Ten years ago, the Senate rejected a treaty to ban nuclear testing.

To many, this was shocking. After more than 1,000 tests there was nothing of military value left for the United States to learn unless it wanted new warheads. The Cold War had been over for a decade and the U.S. arsenal already had more warheads than imaginable targets. American conventional superiority was enormous and growing.

Now, as the debate begins anew, in a world where so much has changed, we are about to learn whether this time we can let go of the past.

In 1999, there were technical reasons to worry whether a testing ban could be verified and whether American weapons could remain reliable indefinitely without testing. These worries have been erased. A global monitoring system has been built that can detect an explosion as small as one-tenth of a kiloton, and 10 times smaller in many critical regions.

North Korea’s small underground test in 2006 was instantly detected by 22 of the system’s nearly 300 stations, including one 7,000 kilometers away. Within two hours, the data had been analyzed and sent to the Comprehensive Test Ban Treaty’s (CTBT) member states.

Will there ever be 100 percent certainty? No, but 99.9 percent is good enough. When — if — the treaty enters into force, nothing of military significance will be able to elude the completed system.

A bigger concern a decade ago was whether the United States could develop a computer powerful enough to assure the reliability of the warheads without testing them. We can do that, said the scientists, if we can reach a goal of 100 teraflops (one hundred trillion floating operations per second). It was a big stretch. One of those who helped set the goal later remarked: “I remember handing my answer in, thinking that they would kick me out of the room because it was insane at the time.”

Not surprisingly, senators found this a slim reed to rely on.

As it happened, scientists reached the goal in 2005 and blasted past it. Last year, the U.S. Department of Energy announced that its newest supercomputer had achieved 10 times more.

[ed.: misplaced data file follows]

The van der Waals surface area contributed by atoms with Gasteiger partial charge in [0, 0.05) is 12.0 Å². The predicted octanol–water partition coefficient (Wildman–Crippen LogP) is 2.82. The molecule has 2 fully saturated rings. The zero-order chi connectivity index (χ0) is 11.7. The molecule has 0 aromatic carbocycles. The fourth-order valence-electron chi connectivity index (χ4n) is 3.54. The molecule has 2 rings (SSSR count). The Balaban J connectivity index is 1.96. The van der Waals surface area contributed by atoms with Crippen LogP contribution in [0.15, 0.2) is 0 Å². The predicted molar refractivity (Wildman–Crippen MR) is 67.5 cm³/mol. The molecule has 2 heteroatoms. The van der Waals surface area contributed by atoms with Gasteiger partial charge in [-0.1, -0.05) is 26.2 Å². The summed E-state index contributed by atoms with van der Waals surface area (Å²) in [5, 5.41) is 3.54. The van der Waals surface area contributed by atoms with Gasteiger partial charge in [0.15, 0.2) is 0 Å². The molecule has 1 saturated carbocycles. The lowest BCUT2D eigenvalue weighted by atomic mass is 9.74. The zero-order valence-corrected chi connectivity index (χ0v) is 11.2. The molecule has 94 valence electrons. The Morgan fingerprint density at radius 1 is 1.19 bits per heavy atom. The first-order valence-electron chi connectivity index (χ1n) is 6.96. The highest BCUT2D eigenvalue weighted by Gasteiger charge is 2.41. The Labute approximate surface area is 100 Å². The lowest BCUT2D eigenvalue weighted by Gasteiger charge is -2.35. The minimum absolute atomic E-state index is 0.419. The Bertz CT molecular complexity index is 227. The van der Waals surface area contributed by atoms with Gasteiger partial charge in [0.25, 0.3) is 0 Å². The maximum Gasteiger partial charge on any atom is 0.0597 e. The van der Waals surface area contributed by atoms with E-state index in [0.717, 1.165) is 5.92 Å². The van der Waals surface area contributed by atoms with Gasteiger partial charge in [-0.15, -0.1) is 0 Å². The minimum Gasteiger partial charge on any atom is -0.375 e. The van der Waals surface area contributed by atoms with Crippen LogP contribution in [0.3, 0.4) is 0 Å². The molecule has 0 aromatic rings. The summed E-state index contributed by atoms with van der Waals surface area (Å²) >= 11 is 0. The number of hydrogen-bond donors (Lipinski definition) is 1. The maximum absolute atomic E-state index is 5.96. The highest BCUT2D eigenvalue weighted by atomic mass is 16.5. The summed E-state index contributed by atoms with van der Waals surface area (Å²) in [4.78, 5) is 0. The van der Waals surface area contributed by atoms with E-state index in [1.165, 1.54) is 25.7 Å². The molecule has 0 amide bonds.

That leaves geopolitics. The CTBT requires that 44 named states ratify the treaty before it can come into force. In addition to the United States, eight remain. Among them, Indonesia has announced that when the U.S. ratifies, it will immediately follow. China is expected to do so as well. Once it does, India should be able to fulfill the pledge it made to the United Nations 11 years ago, that it would not be one of a handful of states to stand in the way. If India ratifies, Pakistan will.

That leaves Egypt, Israel, North Korea and Iran. Egypt has linked its approval to a Mideast peace, but as a leader of the Non-Aligned Movement — whose members have overwhelmingly approved the treaty — it faces pressures from that direction. And, if the United States has ratified, it would face pressure from the provider of the annual aid that keeps its economy afloat.

If only North Korea and Iran remain, the more than 160 nations that have joined the treaty will not allow them to block it. An amendment will be drawn that allows provisional entry into force without them.

But another outcome is possible: If the United States and others ratify the treaty, pressure can be put on Iran to prove that when it says it has no intention of developing nuclear weapons, it means it. A signature on a treaty alone wouldn’t stop cheating, but it would be one more legal norm boxing Tehran in.

Iran uses the areas of vagueness in the Nonproliferation Treaty to skip and dance along the edges of the law, but its pride and self-image would militate against being caught in a flagrant violation. There’s nothing debatable about the meaning of a nuclear test.

None of this is a sure thing. What we do know is that absent U.S. ratification, none of it can happen. Washington and its allies cannot pressure others to do what the United States won’t. So, after 17 years of a voluntary, unilateral test ban, the United States bears most of the costs of the treaty without its benefits.

The positive reason to ratify is that giving up nuclear tests enhances security.

Since 1999, we have learned that a nonproliferation system designed against threats from states must be rebuilt to eliminate loopholes and to contain new threats from commercial groups and from terrorists.

Iraq, Iran and North Korea exploited a critical vagueness in the NPT that must be fixed. In 2003, the news broke that a multinational, commercial network was selling bomb technology. On 9/11 Americans awoke to the terrorist threat, and we have since learned of some terrorists’ nuclear ambitions.

But 20 years after the end of the Cold War, the non-nuclear states feel that the weapons states haven’t upheld their end of the NPT bargain: to move toward disarmament. They are, therefore, unwilling to discuss necessary new restrictions until they see movement. Ratifying the test ban is a necessary first step.

So the second Senate debate on the test ban treaty pits an old way of thinking about nuclear war against today’s totally different threat.

Countering proliferation requires military strength, which we have in abundance, and a willingness to connect the dots to political and diplomatic initiatives to which we have grown unaccustomed.

What’s at stake is making the world safe for existing fissile material and for the nuclear energy that will be needed to deal with climate change, and keeping the world’s nuclear weapons states at nine.